As we await the Sunday New York Times piece that is expected to portray a McCain inner circle in near-total disarray, many of the most likely indicators one might expect in such circumstances are already self-evident and affirmative. The blame game has begun in earnest, to a degree that has led one senior Republican to describe what will happen next as a circular firing-squad. As-yet unattributed quotes from deep inside Team Crankypants have ranged from "it's not a happy place right now," at one extreme, to "the cake is baked," at--well, at the same extreme, really. In Mississippi, embattled Republican Senatorial candidate Roger Wicker is running ads in which African-Americans espouse their support for Wicker and Obama, a tell-tale signal left over from Democratic candidates tying their names to Reagan in 1980, with equally ominous overtones for the fortunes of the incumbent-party candidate. Even the McCain himself recently announced that he will not be appearing inside the tent at his own election night party, but will instead speak to a handful of reporters from someplace outside the tent, his remarks to be callously and anonymously relayed to a group of tireless and mostly un-thanked volunteers via closed circuit.

Truly, our long and arduous self-inflicted torture is at last coming to an end. Neither election fraud of the sort that has been so thoroughly documented from 2000 and 2004, nor the sudden traction of a single economic message about smaller government and lower tax burdens, will seem anything but far too little, far too late, by the time this race is formally written into the history books next Tuesday. The black-box shenanigans of Republican vote-stealers will overcome a 1%- or 2% margin, but no more than that--and surely not in states whose Governors' Mansions are occupied by Democrats. The smaller government message, meanwhile, has already rung cruelly hollow with an electorate hungry for increased fiduciary oversight and a renewed commitment to economic justice. If these two gambits are all that are left for us to talk about, it's only because they are all Mr. McCain has left, period. The two most reputable of the rightward-leaning polling firms--Gallup and Rassmussen--both have McCain down by seven points as of Friday night, a deficit from which no candidate for President has ever come back, in history.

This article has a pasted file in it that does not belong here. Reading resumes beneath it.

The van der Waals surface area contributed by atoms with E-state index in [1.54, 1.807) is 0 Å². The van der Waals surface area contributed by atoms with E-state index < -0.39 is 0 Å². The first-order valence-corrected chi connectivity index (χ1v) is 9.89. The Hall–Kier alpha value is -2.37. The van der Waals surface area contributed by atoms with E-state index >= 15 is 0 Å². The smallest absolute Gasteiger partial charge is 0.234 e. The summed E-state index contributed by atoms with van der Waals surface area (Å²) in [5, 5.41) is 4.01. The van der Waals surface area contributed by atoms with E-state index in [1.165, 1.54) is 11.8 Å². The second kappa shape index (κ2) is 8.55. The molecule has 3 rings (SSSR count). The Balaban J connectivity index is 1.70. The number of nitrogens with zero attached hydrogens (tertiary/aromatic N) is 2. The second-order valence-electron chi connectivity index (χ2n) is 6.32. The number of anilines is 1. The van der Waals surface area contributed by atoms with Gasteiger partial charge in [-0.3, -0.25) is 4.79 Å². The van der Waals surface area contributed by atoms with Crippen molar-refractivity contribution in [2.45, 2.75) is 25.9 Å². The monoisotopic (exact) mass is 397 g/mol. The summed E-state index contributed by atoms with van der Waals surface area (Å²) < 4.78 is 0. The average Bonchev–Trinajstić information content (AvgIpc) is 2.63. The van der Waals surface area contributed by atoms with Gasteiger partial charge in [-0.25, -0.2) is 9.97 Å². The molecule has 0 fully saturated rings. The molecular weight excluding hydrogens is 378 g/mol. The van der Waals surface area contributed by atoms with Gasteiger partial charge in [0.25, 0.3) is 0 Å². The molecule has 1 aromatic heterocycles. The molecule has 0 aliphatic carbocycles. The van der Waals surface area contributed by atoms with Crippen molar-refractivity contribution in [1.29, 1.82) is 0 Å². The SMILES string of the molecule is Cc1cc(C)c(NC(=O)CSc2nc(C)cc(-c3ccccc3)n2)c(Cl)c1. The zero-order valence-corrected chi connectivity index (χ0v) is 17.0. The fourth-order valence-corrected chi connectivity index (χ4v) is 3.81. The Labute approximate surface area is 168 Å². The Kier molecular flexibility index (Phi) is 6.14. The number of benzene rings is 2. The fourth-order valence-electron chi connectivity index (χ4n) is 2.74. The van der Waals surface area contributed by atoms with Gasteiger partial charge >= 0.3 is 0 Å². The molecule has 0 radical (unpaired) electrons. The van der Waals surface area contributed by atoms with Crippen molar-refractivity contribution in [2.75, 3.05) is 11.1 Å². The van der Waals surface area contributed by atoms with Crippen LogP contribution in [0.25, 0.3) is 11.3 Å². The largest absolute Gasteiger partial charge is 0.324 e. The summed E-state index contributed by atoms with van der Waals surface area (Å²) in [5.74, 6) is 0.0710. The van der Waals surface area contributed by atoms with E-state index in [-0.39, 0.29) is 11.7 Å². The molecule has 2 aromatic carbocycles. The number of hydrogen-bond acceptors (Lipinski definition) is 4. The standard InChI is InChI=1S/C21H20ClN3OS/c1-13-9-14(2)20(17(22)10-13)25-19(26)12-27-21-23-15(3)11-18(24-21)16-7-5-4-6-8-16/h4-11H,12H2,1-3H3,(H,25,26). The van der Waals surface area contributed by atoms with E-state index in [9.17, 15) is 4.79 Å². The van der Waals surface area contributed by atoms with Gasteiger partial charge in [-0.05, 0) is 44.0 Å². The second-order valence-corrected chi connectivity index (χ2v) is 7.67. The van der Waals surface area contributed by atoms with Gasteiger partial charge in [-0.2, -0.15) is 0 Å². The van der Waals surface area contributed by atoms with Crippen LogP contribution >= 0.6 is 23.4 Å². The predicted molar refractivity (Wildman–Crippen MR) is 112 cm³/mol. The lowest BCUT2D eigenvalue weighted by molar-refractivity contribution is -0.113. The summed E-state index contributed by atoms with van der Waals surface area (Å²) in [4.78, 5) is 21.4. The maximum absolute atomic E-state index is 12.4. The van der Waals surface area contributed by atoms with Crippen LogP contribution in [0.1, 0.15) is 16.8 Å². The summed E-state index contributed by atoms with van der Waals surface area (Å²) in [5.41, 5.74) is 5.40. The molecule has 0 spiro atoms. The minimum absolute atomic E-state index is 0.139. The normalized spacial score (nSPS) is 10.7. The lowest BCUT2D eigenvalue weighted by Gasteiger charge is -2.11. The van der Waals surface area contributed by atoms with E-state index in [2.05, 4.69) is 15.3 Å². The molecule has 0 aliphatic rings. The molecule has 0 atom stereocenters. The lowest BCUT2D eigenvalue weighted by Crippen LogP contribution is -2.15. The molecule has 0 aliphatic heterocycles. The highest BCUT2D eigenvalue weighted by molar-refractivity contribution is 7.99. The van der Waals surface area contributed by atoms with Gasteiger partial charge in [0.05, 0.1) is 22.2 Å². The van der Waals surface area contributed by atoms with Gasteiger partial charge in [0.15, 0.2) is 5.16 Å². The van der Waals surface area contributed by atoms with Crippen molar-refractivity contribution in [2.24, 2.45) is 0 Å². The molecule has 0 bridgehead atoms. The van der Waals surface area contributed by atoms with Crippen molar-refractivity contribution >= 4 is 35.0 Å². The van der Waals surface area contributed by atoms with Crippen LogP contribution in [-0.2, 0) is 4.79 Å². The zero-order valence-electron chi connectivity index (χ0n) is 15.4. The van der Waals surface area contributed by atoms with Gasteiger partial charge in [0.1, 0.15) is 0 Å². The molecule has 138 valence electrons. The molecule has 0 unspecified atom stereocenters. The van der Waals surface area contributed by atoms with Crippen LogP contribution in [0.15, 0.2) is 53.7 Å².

Indeed, if one requires just that little bit of extra proof as to just how far out of reach this race has gotten for John McCain, consider that Politico's "who won the day" contest was called for Barack Obama on Friday--a day in which the candidate wasn't even on the stump.

Dave O'Gorman
("The Key Grip")
Gainesville, Florida

1 comment:

alan said...

I can't believe I'm saying this but I do feel somewhat sorry for the McCain supporter. I've made some over the top sacrifices for the left in my time, but I'd draw the line at self mutilation. (Maybe for pleasure though?)

Palin is pretty hot in those red leather power jackets, no?